Employers are putting too much emphasis on women reporting sexual harassment and not enough on preventative measures. That is the warning from the Fawcett Society after publication of their latest report on sexual harassment in the workplace. The report combines three evidence sources: a literature review of what works to tackle sexual harassment in the workplace; a call for evidence from women who had experienced sexual harassment, with 290 responses; and a survey of 236 managers. Its key findings are:
- At least 40% of women have experienced workplace harassment, and women who are marginalised for other reasons, such as race or disability, face an increased risk
- 45% of women in a recent survey reported experiencing harassment online
- Almost a quarter of women who had been sexually harassed said the harassment had increased or escalated since the start of the pandemic while they were working from home
The report criticises the way many employers approach sexual harassment which is often designed to resolve incidents quickly and quietly and minimise any potential liability. That approach, they say, makes it worse for the women who report harassment and often face victimisation and retaliation as a result.
People Management reports on this and quotes Felicia Willow, interim chief executive of the Fawcett Society. She says sexual harassment at work was ‘endemic’ because employers were ill-equipped and ill-prepared to handle reports. She says that creates a culture where the focus is on managing liability rather than stopping perpetrators and supporting women. She said she welcomed government plans to introduce a duty on employers to effectively prevent sexual harassment.
Those plans were announced in July when the government finally published its response to its Consultation on Sexual Harassment in the Workplace. Among a series of measures, the headline was a new positive duty on employers to prevent sexual harassment in the workplace. In other words, making employers liable for not taking action to prevent sexual harassment at work. When law, it means employers will be required to take reasonable, proportionate steps, taking into count their size and circumstances. Under current legislation, employers are already expected to take all reasonable steps to prevent workplace harassment, but the new duty beefs this up, requiring employers to be much more proactive.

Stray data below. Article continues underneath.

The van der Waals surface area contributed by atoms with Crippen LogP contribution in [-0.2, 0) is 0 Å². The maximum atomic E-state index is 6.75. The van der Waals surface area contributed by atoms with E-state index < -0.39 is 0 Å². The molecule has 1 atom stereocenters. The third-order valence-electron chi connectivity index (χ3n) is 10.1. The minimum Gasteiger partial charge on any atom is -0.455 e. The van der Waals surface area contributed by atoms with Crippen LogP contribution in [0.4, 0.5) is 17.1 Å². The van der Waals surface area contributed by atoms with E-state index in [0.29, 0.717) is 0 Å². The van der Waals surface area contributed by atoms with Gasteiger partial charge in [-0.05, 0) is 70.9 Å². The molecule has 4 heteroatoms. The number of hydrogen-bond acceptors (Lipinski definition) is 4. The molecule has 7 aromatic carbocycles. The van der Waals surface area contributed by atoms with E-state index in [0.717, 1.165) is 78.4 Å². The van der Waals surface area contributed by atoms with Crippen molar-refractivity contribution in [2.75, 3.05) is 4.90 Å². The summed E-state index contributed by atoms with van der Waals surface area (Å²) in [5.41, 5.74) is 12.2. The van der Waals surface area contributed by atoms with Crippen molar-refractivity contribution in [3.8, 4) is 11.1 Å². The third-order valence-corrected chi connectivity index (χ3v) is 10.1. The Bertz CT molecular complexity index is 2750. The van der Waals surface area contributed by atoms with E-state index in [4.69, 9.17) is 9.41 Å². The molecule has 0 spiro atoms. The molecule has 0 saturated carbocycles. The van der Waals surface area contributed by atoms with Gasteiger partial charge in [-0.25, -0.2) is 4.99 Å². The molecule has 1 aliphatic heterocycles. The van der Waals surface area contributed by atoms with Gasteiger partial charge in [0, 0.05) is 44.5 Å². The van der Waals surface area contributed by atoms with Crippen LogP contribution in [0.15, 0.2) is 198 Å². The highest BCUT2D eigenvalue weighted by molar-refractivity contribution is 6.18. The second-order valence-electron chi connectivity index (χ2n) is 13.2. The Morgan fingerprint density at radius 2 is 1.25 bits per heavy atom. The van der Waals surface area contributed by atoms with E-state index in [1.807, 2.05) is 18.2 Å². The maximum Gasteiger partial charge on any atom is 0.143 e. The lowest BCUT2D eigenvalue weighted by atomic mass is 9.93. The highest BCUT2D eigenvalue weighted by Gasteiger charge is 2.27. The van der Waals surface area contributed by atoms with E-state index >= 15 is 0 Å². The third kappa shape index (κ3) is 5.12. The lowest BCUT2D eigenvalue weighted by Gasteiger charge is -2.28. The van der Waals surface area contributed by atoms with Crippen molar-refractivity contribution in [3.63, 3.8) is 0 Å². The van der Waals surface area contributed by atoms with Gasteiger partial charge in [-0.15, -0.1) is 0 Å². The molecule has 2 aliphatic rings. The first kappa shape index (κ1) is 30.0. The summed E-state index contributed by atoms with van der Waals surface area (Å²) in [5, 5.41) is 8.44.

The Fawcett Society’s report sets out a number of recommendations including, at page 115, anti-sexual harassment training for all employees, and ‘role specific’ training for managers and investigators. They say the training should be part of wider package of action on sexual harassment that seek to change the culture of the organisation. They recommend that before the training employees starts, employers should conduct what they term a ‘climate survey’ to identify sexual harassment “hotspots” and gauge employees’ attitudes towards harassment. They say the data gathered from the survey should be used to tailor the training to the needs of the workplace, addressing misconceptions and ideas that perpetuate norms that are tolerant of sexual harassment.
That approach - of tailoring the training to the needs of the organisation - is right, in our view, and that is what we saying back in July when it became clear that training was going to be a key plank of the new duty. Trish Embley, Head of Client Training, talked to this programme about the need for an ‘outcome focused’ approach to the training, which is precisely what the Fawcett Society’s report is now recommending. This is what Trish had to say about that: